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FBI agent accused of spending thousands at brothels in weapons case

September 24, 2012 |  1:34 pm

An undercover FBI agent investigating weapon smuggling in the Philippines spent thousands of taxpayer dollars at brothels and clubs known to offer prostitution, including one that local authorities later raided for hiring underage girls, according to court filings. 

Federal prosecutors on the case conceded in court filings that the government reimbursed the agent for $14,500 for entertainment, cocktails and tips over a period of less than a year in 2010 and 2011 in relation to the case. The expenses included $1,600 on a night in September 2011 at a club known as Area 51 in Manila. 

In May, Filipino authorities targeted Area 51 on suspicion of trafficking minor sex workers and discovered 19 underage girls at the club. In a press release, the Philippines National Bureau of Investigation said minors danced in full nudity and offered “sex services” for a fee. 

A public defender representing the lead defendant in the weapon-smuggling case last week filed a motion asking a judge to dismiss the case based on “outrageous government misconduct,” citing the agent’s actions.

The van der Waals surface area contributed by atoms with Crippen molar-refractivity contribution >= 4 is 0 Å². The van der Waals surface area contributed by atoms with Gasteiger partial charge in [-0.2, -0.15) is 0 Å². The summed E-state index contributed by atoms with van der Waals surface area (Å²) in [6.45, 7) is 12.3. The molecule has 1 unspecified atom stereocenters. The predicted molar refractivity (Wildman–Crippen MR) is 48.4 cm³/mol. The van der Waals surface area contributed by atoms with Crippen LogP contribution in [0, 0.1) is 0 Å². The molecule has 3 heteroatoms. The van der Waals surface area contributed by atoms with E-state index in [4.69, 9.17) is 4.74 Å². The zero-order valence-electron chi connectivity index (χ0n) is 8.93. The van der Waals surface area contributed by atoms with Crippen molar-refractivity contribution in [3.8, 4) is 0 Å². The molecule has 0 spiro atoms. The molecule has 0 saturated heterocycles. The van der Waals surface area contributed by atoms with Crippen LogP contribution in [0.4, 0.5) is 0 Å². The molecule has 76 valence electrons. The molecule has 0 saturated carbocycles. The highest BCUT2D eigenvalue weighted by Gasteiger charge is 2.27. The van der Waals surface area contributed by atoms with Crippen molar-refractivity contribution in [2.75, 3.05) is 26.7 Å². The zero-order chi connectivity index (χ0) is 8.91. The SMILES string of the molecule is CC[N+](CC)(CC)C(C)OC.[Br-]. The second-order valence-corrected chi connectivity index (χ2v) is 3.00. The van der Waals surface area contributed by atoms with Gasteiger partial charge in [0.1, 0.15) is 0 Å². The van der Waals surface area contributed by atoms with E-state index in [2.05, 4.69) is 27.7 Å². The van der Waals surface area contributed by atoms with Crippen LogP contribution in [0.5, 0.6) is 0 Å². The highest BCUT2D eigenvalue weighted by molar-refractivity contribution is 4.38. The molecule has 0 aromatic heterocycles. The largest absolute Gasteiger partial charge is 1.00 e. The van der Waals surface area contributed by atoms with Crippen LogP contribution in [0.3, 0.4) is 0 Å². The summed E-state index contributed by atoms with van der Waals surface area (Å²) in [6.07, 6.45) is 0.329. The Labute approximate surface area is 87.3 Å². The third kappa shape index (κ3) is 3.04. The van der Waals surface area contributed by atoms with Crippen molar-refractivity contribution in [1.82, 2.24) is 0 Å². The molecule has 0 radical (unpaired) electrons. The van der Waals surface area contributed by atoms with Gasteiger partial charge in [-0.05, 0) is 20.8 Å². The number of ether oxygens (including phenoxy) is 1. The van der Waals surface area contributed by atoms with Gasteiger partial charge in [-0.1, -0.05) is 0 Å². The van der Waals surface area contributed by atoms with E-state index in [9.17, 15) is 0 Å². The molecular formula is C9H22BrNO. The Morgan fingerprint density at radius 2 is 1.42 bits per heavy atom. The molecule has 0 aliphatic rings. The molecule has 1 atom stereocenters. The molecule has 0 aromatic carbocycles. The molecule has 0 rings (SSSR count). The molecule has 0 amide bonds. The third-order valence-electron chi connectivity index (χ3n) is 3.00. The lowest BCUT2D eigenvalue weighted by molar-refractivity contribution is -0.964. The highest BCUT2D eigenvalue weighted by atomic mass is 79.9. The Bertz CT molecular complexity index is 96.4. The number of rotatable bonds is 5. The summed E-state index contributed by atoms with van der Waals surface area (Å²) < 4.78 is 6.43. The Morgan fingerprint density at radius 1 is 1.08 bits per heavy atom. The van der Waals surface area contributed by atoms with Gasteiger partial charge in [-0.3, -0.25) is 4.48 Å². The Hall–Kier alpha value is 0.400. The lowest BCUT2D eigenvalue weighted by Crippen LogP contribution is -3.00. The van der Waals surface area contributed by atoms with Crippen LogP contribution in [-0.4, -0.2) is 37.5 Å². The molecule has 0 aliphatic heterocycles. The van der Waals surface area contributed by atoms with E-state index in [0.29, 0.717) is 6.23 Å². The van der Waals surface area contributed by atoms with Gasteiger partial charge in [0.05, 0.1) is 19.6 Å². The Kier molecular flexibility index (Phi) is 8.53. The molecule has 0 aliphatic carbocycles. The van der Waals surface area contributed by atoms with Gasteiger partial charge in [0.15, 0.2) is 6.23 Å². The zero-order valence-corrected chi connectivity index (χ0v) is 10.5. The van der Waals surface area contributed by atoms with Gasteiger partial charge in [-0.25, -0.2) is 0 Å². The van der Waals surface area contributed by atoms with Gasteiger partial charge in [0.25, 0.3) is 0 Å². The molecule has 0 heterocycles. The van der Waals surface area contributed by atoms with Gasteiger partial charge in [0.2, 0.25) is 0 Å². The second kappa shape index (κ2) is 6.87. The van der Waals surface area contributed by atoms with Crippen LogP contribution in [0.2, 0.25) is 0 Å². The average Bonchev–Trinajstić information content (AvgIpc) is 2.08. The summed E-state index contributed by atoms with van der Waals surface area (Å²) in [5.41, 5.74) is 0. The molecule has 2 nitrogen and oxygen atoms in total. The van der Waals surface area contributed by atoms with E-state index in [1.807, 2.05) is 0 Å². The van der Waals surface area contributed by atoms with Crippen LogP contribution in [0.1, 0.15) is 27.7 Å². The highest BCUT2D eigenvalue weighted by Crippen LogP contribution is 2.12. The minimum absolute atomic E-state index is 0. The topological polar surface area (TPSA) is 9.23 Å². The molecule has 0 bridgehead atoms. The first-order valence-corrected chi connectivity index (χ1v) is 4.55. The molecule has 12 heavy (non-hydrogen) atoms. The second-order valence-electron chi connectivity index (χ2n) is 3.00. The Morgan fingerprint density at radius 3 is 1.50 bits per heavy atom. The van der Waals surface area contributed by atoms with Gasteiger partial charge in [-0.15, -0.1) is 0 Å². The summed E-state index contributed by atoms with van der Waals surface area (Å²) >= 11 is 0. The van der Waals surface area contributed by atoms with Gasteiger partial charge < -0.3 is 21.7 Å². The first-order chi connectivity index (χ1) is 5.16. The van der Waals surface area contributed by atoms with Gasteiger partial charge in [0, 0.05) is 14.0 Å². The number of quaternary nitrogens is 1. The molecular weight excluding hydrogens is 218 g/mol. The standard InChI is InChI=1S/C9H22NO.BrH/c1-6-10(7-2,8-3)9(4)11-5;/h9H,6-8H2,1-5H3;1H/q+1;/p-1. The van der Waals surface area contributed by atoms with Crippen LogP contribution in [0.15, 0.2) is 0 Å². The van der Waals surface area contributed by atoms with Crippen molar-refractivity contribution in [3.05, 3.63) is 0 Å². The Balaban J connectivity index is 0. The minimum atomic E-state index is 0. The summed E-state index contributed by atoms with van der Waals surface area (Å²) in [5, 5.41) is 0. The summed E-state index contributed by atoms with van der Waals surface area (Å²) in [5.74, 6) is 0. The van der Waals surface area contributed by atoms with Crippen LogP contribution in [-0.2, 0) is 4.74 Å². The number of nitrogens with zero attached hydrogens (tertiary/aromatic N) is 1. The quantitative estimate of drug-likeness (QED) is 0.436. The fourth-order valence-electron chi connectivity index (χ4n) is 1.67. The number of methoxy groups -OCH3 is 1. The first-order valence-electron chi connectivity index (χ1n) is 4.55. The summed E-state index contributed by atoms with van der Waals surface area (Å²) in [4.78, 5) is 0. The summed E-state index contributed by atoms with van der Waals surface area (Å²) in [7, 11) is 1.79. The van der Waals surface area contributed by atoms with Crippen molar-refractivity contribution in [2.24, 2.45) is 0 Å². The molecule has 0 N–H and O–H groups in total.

Based on a defense investigator's interviews with witnesses in the Philippines, attorney John Littrell alleged that the undercover agent paid for sex for himself as well as the suspects in the case. 

Littrell alleged the agent took his client and others to the clubs to induce them to participate in a weapons-smuggling scheme.

“The government’s actions in this case, if committed by a private citizen, would be serious federal crimes. These crimes were not victimless,” Littrell wrote in the motion. “The government’s conduct in this case went far beyond any standard of decency, and warrants dismissal of the indictment.” 

A U.S. Department of Justice spokeswoman said in an emailed statement: "We will contest the factual assumptions and legal significance of the defendant's challenges in due course." Prosecutors have not yet filed court papers responding to Littrell’s allegations. 

Littrell represents Sergio Santiago Syjuco, one of three men who were arrested and indicted in January on suspicion of illegally importing a laundry list of high-powered weapons and explosives from the Philippines to the U.S. Syjuco, Cesar Ubaldo and Filipino customs official Arjyl Revereza were charged with smuggling assault rifles, grenade launchers and mortar launchers in June 2011. 

In a press release at the time of the indictment, the U.S. Department of Justice said the Philippines National Bureau of Investigations provided “significant assistance” in the case. 

The undercover agent approached the men under the name Richard Han, posing as a broker looking to obtain weapons for use by Mexican drug cartels in the U.S. Syjuco and Ubaldo are accused of selling weapons to the agent for tens of thousands of dollars; Revereza is accused of accepting $3,000 in a bribe to facilitate the shipment of the weapons to the U.S.


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